Accompanying the fine grained substance in the pasty sludge was a strong stench. Laboratory tests revealed this odor to be the result of the metabolic activity of a known methane oxidizing bacteria. These bacteria essentially draw oxygen from ferric iron and other mineral oxides, and use the hydrocarbons for food. The metabolic result is magnetite, which is an oxygen reduced form of iron with magnetic properties (magnetite contains 16 atoms of oxygen for every 18 atoms of oxygen in ferric iron). At least two other strains of thermophilic bacteria, previously unknown, were also discovered at the sampling depth (119).

 

       A final pumping operation in the test boreholes produced around 12 tons of crude oil, considered by the Danish Geological Survey to be “ordinary crude oil.” Fifteen tons of fine grained magnetite was also pumped out (121). These were results that could not be dismissed as “trace amounts.” Nevertheless that is what was claimed by critics. [6] No major western scientific journal reported Gold’s analysis of the results, once again validating Kuhn’s Law. Gold surmises:

 

Eighty-four barrels of oil are meaningful, especially when they are found in a location where, in the conventional view, not a single drop of oil could have a rational explanation. The theory of the abiogenic origin of petroleum had thus been confirmed. (Dr. P. N. Kropotkin, a distinguished Russian petroleum geologist), wrote, in an issue of The History of Science, “The discovery of oil, deep in the Baltic Shield, may be considered a decisive factor in the hundred-year-old debate about the biogenic or abiogenic origin of oil. This discovery was made…on the initiative of T. Gold.” (121-22, parenthesis added)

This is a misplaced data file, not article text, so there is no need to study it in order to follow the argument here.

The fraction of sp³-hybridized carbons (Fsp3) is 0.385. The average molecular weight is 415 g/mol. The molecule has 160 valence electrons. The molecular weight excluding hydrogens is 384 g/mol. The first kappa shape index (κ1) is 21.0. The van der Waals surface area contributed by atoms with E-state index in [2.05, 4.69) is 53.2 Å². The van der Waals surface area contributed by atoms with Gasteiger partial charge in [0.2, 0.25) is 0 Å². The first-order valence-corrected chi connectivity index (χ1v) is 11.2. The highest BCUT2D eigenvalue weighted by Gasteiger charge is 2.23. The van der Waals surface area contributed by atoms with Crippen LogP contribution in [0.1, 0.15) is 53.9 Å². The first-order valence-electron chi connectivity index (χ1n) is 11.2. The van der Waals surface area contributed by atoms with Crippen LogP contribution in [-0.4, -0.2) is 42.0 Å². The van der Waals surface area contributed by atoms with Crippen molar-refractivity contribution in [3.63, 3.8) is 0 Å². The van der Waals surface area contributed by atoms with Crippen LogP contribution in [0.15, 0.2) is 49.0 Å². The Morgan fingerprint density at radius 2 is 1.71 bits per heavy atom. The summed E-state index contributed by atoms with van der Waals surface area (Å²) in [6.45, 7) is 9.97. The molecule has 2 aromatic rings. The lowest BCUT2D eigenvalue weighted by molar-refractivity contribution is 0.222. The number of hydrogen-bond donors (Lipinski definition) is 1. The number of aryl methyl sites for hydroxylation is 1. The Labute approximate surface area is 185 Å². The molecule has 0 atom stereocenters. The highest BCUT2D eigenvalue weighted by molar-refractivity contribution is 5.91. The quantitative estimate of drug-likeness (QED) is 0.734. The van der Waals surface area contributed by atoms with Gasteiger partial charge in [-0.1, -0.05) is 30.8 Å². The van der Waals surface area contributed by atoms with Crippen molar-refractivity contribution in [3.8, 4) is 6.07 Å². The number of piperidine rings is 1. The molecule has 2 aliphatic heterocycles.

Critics

A principle discussed more than once in [4], is that when a paradigm challenge increases in its credibility or gains momentum, it becomes an increasing threat to the entrenched scientists who are invested in the mainstream theory. When the challenging theory is perceived as making progress in its attempt to overthrow the old paradigm, the counter attack from mainstream scientists and their media (or academic) supporters heats up. This was certainly the case with Gold’s challenge to the fossil fuel theory, especially in light of his well publicized near-success at Siljan. A few examples of the critics’ claims follow:

 

Interestingly, Gold was accused of plagiarism on more than one occasion. This is curious because if the abiogenic theory is false, why worry about stolen ideas, since the theory ostensibly has no merit anyway. In one instance, C.W Hunt accuses Gold of stealing his idea that petroleum is methane acted on by microbes. [7] Which is not, incidentally what Gold claims in The Deep Hot Biosphere, his definitive statement on the subject; though he may have made that claim elsewhere. Another and more serious accusation of plagiarism was made by J. Briggs who solicited the assistance of Russian scientist V.A. Krayushkin in accusing Gold of stealing the abiogenic theory from a long list of Russian scientists who pioneered this idea during the Soviet era. [8] But, as noted above, Gold gives due credit to several Russian scientists for their contributions. If he did not include them all, that certainly doesn’t constitute an infraction, merely a human limitation.

 

The Siljan Ring experiment brought out many critics. One of the most determined was R. Donofrio, who claimed in an extensive report to the Swedish Vattenfall, (public utility), and in subsequent letters, that Siljan was a complete failure, and that Gold had proved nothing. [6] Another mainstream geologist L. Pinsker, writing for Geotimes, a geology journal, makes the usual blanket criticisms of a reigning paradigm apologist, citing for instance the original research (of 1860) as unassailable proof of the fossil fuel theory. That critic also makes an interesting admission characteristic of paradigm debates; by stating that it is “known” that some hydrocarbons are formed geologically, but most of course are not. This is a tried and true tactic of mainstreamers who position themselves for the day that the new paradigm succeeds, and they can say—after the fact—“we knew it all along.” [9]